Created with Sketch.
Data Privacy Detective
17 minutes | Aug 1, 2022
Episode 94 - Cryptography and Data Privacy
Cryptography comes from the ancient Greek word “cryptos,” meaning “hidden” or “secret.” Encryption is a cybersecurity pillar, a key defense against invasion of our privacy. But it may be underappreciated in practice. Tune in to learn about the growing need for encryption technology to combat the rising tide of cyber-attacks. A recent report by the Port of Los Angeles to the FBI indicated that it suffers from over one million cyber-attacks per day. Dan Draper, CEO and Founder of CipherStash, explains from his home in Sydney, Australia the role of cryptography in protecting sensitive personal and other information. Dan’s company provides a data storage platform for sensitive data that uses searchable encryption technology to protect against attacks. Dan discusses how encryption protects personal data and how traditional databases are vulnerable to hacking and other risks. Learn why cryptography is becoming increasingly crucial in guarding data privacy and why Dan is optimistic about the use of encryption even as the age of quantum computing dawns. If you have ideas for more interviews or stories, please email email@example.com.
24 minutes | Jul 29, 2022
Episode 93 - 5G and Data Privacy
5G is the buzzword for the new generation of mobile networking. It brings blazing speed to digital communication. With that comes concern about the impact on our privacy. 5G speeds up data sharing – the good, the bad, the annoying, the criminal. With the emergence of the Edge linking devices and data infrastructure (DPD podcast 90), 5G shares information in virtual real-time about your health, your highway speed, your browsing and entertainment, your choices in a grocery store, and your location. In equally instant time, this data will be shared by a growing number of companies and people watching and listening to us (known and unknown), who will turn the information into benefits for themselves and risks for your privacy. National security is also at stake. Criminal elements will exploit the benefits, along with governments foreign and domestic. Explore in this episode the intersection of 5G and personal information. What does 5G mean for data privacy and what can the U.S. Government do to address the national security risks? Our tour guide is Sohan Dasgupta, former Deputy General Counsel of the U.S. Department of Homeland Security and a leading data privacy expert, an attorney with Frost Brown Todd LLC’s Washington, D.C. office. If you have ideas for more interviews or stories, please email firstname.lastname@example.org.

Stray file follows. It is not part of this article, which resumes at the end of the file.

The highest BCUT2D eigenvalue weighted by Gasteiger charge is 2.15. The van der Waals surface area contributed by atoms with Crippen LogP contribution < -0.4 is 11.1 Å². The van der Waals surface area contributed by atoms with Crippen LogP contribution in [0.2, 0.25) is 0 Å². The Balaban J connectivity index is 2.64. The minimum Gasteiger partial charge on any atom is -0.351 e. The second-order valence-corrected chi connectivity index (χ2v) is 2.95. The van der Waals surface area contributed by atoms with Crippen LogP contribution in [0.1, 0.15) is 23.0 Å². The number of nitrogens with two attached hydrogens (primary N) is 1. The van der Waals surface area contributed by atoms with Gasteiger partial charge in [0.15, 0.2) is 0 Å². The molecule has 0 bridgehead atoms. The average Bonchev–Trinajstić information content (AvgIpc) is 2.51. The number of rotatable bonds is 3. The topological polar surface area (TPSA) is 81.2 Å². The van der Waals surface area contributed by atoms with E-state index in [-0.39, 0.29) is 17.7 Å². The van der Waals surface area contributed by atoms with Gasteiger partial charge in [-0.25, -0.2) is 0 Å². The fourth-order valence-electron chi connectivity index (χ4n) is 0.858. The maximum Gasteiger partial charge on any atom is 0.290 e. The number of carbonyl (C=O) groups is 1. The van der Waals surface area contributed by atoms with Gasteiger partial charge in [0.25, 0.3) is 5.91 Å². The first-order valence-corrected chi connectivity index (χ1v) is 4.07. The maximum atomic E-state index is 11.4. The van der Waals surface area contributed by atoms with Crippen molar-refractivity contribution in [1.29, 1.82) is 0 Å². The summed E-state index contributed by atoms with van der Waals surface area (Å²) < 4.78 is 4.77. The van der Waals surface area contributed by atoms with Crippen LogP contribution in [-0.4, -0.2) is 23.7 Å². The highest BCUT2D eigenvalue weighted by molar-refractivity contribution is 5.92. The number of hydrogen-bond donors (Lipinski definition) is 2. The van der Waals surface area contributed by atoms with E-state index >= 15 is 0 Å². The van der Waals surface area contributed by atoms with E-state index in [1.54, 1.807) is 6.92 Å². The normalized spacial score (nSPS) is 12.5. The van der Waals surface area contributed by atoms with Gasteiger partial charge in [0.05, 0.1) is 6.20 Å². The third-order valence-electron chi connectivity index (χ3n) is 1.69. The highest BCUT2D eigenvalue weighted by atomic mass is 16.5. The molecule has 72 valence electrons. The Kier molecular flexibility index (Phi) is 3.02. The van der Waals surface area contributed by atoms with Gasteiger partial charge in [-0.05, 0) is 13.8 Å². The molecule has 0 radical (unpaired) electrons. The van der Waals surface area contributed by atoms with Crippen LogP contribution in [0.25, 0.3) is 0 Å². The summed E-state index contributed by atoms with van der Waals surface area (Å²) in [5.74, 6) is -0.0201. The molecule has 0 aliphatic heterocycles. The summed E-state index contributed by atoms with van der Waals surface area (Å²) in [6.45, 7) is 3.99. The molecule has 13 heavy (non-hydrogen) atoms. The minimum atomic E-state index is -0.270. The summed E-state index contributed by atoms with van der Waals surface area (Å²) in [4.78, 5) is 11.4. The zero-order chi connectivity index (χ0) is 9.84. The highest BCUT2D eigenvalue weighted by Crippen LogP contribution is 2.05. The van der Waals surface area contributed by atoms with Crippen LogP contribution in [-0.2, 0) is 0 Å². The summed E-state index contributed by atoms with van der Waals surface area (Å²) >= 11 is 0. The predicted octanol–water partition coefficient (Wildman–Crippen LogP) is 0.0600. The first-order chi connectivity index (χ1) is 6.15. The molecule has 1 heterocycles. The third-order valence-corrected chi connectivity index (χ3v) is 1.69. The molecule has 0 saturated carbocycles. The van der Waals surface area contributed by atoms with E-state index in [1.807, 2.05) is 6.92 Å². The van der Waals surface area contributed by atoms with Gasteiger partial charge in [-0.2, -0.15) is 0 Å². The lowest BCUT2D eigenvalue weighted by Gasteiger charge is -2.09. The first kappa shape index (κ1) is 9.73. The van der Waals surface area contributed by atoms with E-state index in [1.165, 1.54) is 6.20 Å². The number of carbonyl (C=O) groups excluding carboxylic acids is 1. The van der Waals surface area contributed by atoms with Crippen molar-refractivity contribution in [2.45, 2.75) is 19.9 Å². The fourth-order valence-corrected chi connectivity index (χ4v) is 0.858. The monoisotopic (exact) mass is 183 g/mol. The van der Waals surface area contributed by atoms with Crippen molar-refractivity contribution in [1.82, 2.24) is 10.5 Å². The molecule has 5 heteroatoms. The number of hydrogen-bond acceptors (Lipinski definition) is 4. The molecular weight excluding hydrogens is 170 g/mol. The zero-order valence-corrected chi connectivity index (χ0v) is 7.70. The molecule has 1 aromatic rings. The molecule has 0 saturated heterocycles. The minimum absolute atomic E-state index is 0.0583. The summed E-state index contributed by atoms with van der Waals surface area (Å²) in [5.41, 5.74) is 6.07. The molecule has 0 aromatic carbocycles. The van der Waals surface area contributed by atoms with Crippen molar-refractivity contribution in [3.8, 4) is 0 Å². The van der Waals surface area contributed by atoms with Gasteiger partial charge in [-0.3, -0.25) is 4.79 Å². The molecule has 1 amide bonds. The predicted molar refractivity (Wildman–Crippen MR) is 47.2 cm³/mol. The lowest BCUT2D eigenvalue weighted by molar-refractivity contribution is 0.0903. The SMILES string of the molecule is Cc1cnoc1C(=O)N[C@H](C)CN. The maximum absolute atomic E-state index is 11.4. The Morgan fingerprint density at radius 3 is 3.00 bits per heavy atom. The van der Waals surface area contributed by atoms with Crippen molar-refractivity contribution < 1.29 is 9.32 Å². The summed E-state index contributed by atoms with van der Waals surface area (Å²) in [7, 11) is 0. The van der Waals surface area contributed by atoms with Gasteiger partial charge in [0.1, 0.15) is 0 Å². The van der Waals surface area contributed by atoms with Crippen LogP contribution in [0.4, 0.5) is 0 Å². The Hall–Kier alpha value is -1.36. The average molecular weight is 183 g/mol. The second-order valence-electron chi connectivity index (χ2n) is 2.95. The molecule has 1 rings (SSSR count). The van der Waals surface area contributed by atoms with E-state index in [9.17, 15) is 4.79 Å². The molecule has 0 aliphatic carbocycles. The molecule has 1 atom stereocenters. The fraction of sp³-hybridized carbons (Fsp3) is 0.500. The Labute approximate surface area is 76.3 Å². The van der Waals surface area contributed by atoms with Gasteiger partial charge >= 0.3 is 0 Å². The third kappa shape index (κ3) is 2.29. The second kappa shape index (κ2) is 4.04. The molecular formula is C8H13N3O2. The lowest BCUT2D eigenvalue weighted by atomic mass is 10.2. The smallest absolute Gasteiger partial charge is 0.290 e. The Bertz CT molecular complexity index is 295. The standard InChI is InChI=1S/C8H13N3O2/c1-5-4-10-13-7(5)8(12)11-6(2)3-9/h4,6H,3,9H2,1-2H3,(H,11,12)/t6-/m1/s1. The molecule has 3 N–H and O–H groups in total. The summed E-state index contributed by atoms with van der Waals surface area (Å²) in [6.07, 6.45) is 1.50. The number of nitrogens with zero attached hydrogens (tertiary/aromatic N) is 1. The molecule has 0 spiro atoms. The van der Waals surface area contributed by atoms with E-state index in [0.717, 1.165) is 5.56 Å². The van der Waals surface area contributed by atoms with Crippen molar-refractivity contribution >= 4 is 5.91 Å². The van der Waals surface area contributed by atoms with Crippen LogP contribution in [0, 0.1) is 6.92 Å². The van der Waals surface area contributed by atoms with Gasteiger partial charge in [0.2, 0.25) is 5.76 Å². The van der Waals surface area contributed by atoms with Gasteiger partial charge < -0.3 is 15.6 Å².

22 minutes | Jul 17, 2022
Episode 92 - TikTok and Data Privacy
TikTok built a global platform sharing short videos of wild and wonderful doings of people, animals, and things. It is the first Chinese-owned company to create a global base of more than a billion users. What are the risks to personal data privacy from TikTok? How can regular users and influencers protect their personal privacy while using TikTok? How different are the TikTok risks from those of other social media companies that are not owned in part by the Chinese Government? Our guest is Ben Kunde, a Certified Fraud Examiner who leads the international investigations practice at Interfor. Starting with a tragic story about a 13-year-old girl who amassed a million fans that included a demented stalker, Ben discusses prudent privacy measures individuals can take to enjoy a platform’s offerings without needlessly sharing personal data. We also consider controls a country can take when a foreign-owned media giant creates risks to minors and others and what reasonable measures can apply in a world of global data and commerce. If you have ideas for more interviews or stories, please email email@example.com.
18 minutes | Jul 6, 2022
Episode 91 - Data Privacy and Abortion
With the reversal of Roe v. Wade by the U.S. Supreme Court, data privacy becomes a more important issue than ever. This podcast considers how highly personal, sensitive information about the period between conception and birth is shared and used, how prosecutors obtain and use digital evidence, how private parties obtain information about women considering their options. Learn how individuals can protect their digital healthcare data against unwanted future use by third parties. Consider how a person can safeguard thoughts, considerations, and decisions about intimate personal matters, including the consequences of pregnancy termination. In the uncertainty of what individual states will impose on women’s healthcare and decisions, understand what steps one can take to protect personal digital privacy. If you have ideas for more interviews or stories, please email firstname.lastname@example.org.
27 minutes | Jun 14, 2022
Episode 90 - The Edge and Personal Data Privacy